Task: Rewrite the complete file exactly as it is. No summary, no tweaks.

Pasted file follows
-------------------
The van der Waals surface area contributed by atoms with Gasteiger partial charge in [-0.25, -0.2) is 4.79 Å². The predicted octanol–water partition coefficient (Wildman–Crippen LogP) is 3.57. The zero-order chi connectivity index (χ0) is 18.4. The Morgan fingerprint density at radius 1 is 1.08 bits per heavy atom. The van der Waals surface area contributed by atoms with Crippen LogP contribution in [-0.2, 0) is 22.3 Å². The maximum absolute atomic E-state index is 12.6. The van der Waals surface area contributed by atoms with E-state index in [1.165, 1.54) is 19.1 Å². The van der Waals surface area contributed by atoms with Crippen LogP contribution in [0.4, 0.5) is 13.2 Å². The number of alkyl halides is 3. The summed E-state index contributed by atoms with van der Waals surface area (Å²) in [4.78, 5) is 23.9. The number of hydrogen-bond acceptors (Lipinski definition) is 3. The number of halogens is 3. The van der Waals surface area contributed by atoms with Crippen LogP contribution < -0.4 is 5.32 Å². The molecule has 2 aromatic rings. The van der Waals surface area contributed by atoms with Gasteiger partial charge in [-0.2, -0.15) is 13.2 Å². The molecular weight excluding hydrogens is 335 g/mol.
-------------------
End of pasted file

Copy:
The van der Waals surface area contributed by atoms with Gasteiger partial charge in [-0.25, -0.2) is 4.79 Å². The predicted octanol–water partition coefficient (Wildman–Crippen LogP) is 3.57. The zero-order chi connectivity index (χ0) is 18.4. The Morgan fingerprint density at radius 1 is 1.08 bits per heavy atom. The van der Waals surface area contributed by atoms with Crippen LogP contribution in [-0.2, 0) is 22.3 Å². The maximum absolute atomic E-state index is 12.6. The van der Waals surface area contributed by atoms with E-state index in [1.165, 1.54) is 19.1 Å². The van der Waals surface area contributed by atoms with Crippen LogP contribution in [0.4, 0.5) is 13.2 Å². The number of alkyl halides is 3. The summed E-state index contributed by atoms with van der Waals surface area (Å²) in [4.78, 5) is 23.9. The number of hydrogen-bond acceptors (Lipinski definition) is 3. The number of halogens is 3. The van der Waals surface area contributed by atoms with Crippen LogP contribution < -0.4 is 5.32 Å². The molecule has 2 aromatic rings. The van der Waals surface area contributed by atoms with Gasteiger partial charge in [-0.2, -0.15) is 13.2 Å². The molecular weight excluding hydrogens is 335 g/mol.